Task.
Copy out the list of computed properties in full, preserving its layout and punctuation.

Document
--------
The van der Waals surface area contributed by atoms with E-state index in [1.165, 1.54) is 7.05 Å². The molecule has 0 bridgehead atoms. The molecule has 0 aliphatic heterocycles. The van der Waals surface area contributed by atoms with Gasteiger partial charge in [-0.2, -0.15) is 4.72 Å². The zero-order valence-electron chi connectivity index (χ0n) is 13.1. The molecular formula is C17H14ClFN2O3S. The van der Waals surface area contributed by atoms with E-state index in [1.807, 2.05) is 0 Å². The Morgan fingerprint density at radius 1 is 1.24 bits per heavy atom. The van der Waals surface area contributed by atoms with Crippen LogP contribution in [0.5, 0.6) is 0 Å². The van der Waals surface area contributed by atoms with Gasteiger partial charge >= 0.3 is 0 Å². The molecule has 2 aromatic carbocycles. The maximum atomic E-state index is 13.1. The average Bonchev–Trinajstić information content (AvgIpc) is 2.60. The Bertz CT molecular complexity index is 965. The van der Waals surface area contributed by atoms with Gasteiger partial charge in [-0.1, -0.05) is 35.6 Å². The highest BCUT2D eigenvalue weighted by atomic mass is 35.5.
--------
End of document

The van der Waals surface area contributed by atoms with E-state index in [1.165, 1.54) is 7.05 Å². The molecule has 0 bridgehead atoms. The molecule has 0 aliphatic heterocycles. The van der Waals surface area contributed by atoms with Gasteiger partial charge in [-0.2, -0.15) is 4.72 Å². The zero-order valence-electron chi connectivity index (χ0n) is 13.1. The molecular formula is C17H14ClFN2O3S. The van der Waals surface area contributed by atoms with E-state index in [1.807, 2.05) is 0 Å². The Morgan fingerprint density at radius 1 is 1.24 bits per heavy atom. The van der Waals surface area contributed by atoms with Crippen LogP contribution in [0.5, 0.6) is 0 Å². The van der Waals surface area contributed by atoms with Gasteiger partial charge >= 0.3 is 0 Å². The molecule has 2 aromatic carbocycles. The maximum atomic E-state index is 13.1. The average Bonchev–Trinajstić information content (AvgIpc) is 2.60. The Bertz CT molecular complexity index is 965. The van der Waals surface area contributed by atoms with Gasteiger partial charge in [-0.1, -0.05) is 35.6 Å². The highest BCUT2D eigenvalue weighted by atomic mass is 35.5.